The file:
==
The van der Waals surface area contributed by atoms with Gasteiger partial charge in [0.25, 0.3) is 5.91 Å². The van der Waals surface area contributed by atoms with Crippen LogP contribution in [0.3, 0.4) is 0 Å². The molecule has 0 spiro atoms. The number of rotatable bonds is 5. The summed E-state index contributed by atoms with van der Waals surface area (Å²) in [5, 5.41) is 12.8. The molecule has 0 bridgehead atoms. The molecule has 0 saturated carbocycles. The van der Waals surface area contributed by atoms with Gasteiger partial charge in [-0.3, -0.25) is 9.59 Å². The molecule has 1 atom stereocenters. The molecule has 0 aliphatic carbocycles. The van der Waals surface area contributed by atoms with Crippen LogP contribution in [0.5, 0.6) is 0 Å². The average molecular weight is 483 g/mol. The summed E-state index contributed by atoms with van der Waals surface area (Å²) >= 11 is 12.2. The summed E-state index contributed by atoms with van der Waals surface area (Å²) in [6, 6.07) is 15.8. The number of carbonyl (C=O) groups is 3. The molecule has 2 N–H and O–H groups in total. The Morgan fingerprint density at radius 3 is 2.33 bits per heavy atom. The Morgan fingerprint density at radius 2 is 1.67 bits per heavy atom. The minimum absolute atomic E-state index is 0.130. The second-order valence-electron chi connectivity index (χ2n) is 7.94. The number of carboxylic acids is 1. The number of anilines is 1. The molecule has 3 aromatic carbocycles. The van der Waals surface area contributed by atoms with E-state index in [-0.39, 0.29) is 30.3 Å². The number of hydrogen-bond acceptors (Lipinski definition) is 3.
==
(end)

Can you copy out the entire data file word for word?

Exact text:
The van der Waals surface area contributed by atoms with Gasteiger partial charge in [0.25, 0.3) is 5.91 Å². The van der Waals surface area contributed by atoms with Crippen LogP contribution in [0.3, 0.4) is 0 Å². The molecule has 0 spiro atoms. The number of rotatable bonds is 5. The summed E-state index contributed by atoms with van der Waals surface area (Å²) in [5, 5.41) is 12.8. The molecule has 0 bridgehead atoms. The molecule has 0 saturated carbocycles. The van der Waals surface area contributed by atoms with Gasteiger partial charge in [-0.3, -0.25) is 9.59 Å². The molecule has 1 atom stereocenters. The molecule has 0 aliphatic carbocycles. The van der Waals surface area contributed by atoms with Crippen LogP contribution in [0.5, 0.6) is 0 Å². The average molecular weight is 483 g/mol. The summed E-state index contributed by atoms with van der Waals surface area (Å²) >= 11 is 12.2. The summed E-state index contributed by atoms with van der Waals surface area (Å²) in [6, 6.07) is 15.8. The number of carbonyl (C=O) groups is 3. The molecule has 2 N–H and O–H groups in total. The Morgan fingerprint density at radius 3 is 2.33 bits per heavy atom. The Morgan fingerprint density at radius 2 is 1.67 bits per heavy atom. The minimum absolute atomic E-state index is 0.130. The second-order valence-electron chi connectivity index (χ2n) is 7.94. The number of carboxylic acids is 1. The number of anilines is 1. The molecule has 3 aromatic carbocycles. The van der Waals surface area contributed by atoms with E-state index in [-0.39, 0.29) is 30.3 Å². The number of hydrogen-bond acceptors (Lipinski definition) is 3.